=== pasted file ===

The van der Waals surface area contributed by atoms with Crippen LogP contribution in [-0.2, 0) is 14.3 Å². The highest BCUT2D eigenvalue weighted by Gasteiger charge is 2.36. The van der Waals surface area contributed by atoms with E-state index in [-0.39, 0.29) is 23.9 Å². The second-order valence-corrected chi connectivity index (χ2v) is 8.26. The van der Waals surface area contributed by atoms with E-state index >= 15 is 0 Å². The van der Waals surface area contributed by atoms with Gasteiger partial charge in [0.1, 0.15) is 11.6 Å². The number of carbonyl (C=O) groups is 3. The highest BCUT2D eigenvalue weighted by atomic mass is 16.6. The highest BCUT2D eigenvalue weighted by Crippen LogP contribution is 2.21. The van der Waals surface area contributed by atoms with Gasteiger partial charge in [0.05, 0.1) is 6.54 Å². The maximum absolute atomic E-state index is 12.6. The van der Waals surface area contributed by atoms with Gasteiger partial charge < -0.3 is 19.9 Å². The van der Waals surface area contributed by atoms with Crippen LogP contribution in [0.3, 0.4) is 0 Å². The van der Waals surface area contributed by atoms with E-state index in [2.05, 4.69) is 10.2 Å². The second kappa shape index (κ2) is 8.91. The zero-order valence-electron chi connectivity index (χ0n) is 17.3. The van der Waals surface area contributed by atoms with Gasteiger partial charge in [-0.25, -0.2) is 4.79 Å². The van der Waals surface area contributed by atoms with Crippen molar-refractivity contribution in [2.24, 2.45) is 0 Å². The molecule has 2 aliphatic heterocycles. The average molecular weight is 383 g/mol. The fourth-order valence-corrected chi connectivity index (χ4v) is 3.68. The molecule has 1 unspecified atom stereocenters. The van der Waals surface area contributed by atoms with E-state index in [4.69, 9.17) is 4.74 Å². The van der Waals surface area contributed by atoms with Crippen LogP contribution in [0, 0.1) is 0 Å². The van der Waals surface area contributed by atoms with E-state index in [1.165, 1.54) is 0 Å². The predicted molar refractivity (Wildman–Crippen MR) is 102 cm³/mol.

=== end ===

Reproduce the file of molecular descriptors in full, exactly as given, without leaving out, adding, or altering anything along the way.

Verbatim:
The van der Waals surface area contributed by atoms with Crippen LogP contribution in [-0.2, 0) is 14.3 Å². The highest BCUT2D eigenvalue weighted by Gasteiger charge is 2.36. The van der Waals surface area contributed by atoms with E-state index in [-0.39, 0.29) is 23.9 Å². The second-order valence-corrected chi connectivity index (χ2v) is 8.26. The van der Waals surface area contributed by atoms with E-state index >= 15 is 0 Å². The van der Waals surface area contributed by atoms with Gasteiger partial charge in [0.1, 0.15) is 11.6 Å². The number of carbonyl (C=O) groups is 3. The highest BCUT2D eigenvalue weighted by atomic mass is 16.6. The highest BCUT2D eigenvalue weighted by Crippen LogP contribution is 2.21. The van der Waals surface area contributed by atoms with Gasteiger partial charge in [0.05, 0.1) is 6.54 Å². The maximum absolute atomic E-state index is 12.6. The van der Waals surface area contributed by atoms with Gasteiger partial charge < -0.3 is 19.9 Å². The van der Waals surface area contributed by atoms with Crippen LogP contribution in [0.3, 0.4) is 0 Å². The van der Waals surface area contributed by atoms with E-state index in [2.05, 4.69) is 10.2 Å². The second kappa shape index (κ2) is 8.91. The zero-order valence-electron chi connectivity index (χ0n) is 17.3. The van der Waals surface area contributed by atoms with Gasteiger partial charge in [-0.25, -0.2) is 4.79 Å². The van der Waals surface area contributed by atoms with Crippen molar-refractivity contribution in [2.24, 2.45) is 0 Å². The molecule has 2 aliphatic heterocycles. The average molecular weight is 383 g/mol. The fourth-order valence-corrected chi connectivity index (χ4v) is 3.68. The molecule has 1 unspecified atom stereocenters. The van der Waals surface area contributed by atoms with E-state index in [4.69, 9.17) is 4.74 Å². The van der Waals surface area contributed by atoms with Crippen LogP contribution in [0, 0.1) is 0 Å². The van der Waals surface area contributed by atoms with E-state index in [1.165, 1.54) is 0 Å². The predicted molar refractivity (Wildman–Crippen MR) is 102 cm³/mol.